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Dostoevsky in Context
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Book description

This volume explores the Russia where the great writer, Fyodor Dostoevsky (1821–1881), was born and lived. It focuses not only on the Russia depicted in Dostoevsky's works, but also on the Russian life that he and his contemporaries experienced: on social practices and historical developments, political and cultural institutions, religious beliefs, ideological trends, artistic conventions and literary genres. Chapters by leading scholars illuminate this broad context, offer insights into Dostoevsky's reflections on his age, and examine the expression of those reflections in his writing. Each chapter investigates a specific context and suggests how we might understand Dostoevsky in relation to it. Since Russia took so much from Western Europe throughout the imperial period, the volume also locates the Russian experience within the context of Western thought and practices, thereby offering a multidimensional view of the unfolding drama of Russia versus the West in the nineteenth century.

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Richard Wortman . The Development of a Russian Legal Consciousness. Chicago: Chicago University Press, 1976.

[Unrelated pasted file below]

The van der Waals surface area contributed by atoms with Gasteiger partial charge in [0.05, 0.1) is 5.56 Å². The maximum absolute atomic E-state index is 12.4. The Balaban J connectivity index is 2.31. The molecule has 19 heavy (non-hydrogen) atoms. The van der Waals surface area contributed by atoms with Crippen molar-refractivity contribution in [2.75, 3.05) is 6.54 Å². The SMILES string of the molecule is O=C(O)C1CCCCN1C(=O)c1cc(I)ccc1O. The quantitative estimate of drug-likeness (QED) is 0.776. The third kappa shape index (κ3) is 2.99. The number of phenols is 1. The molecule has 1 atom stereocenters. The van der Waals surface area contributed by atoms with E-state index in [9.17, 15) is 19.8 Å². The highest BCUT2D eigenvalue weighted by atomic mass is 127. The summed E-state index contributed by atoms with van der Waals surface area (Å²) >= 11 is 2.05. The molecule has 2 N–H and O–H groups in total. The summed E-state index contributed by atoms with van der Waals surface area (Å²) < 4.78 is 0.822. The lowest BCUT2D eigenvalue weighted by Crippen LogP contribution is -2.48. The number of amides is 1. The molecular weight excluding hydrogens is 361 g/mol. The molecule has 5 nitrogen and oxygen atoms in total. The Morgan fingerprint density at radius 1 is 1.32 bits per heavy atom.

Richard Stites . Serfdom, Society and the Arts in Imperial Russia: The Pleasure and the Power. New Haven, CT: Yale University Press, 2005.

Jonathan Daly . “Russian Punishments in the European Mirror.” In Susan P. McCaffray and Michael Melancon , (eds.), Russia in the European Context 1789–1914: A Member of the Family. New York: Palgrave Macmillan, 2005. 161–88.

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Anne Dwyer . “Dostoevsky's Prison House of Nation(s): Genre Violence in Notes from the House of the Dead.” The Russian Review 71 (April 2012), 209–25.

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Eugene M. Avrutin Racial Categories and the Politics of (Jewish) Difference in Late Imperial Russia,” Kritika: Explorations in Russian and Eurasian History 8:1 (2007), 13–40.

Anna Berman . “Siblings in The Brothers Karamazov.” The Russian Review 68:2 (April 2009), 263–82.

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William Comer . “Rogozhin and the Castrates: Russian Religious Traditions in Dostoevsky's The Idiot.” The Slavic and East European Journal, 40:1 (1996), 85–99.

Aleksander Etkind . “Whirling with the Other: Russian Populism and Religious Sects.” Russian Review 62:4 (2003), 565–88.

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Robin Feuer Miller . Dostoevsky and “The Idiot”: Author, Narrator, and Reader. Cambridge, MA: Harvard University Press, 1981.

Malcolm Jones . Dostoevsky After Bakhtin, Readings in Dostoevsky's Fantastic Realism. Cambridge: Cambridge University Press, 1990.

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Linda Ivanits . Dostoevsky and the Russian People. Cambridge: Cambridge University Press, 2008.

Linda Ivanits . “Folklore in the Debates of the Westernizers and Slavophiles.” Folklorica 16 (2011), 87–115.

Ellen Chances . “Literary Criticism and the Ideology of Pochvennichestvo in Dostoevsky's Thick Journals, Vremia and Epokha,Russian Review 34:2 (1975), 151–64.

Ellen Chances . “Aleksandr Miliukov's Svetoch and Dostoevskii's Vremia: A Case of Recycled Ideas?Slavic Review 43:4 (1984), 588–603.

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Linda Gerstein . Nikolai Strakhov. Cambridge, MA: Harvard University Press, 1971.


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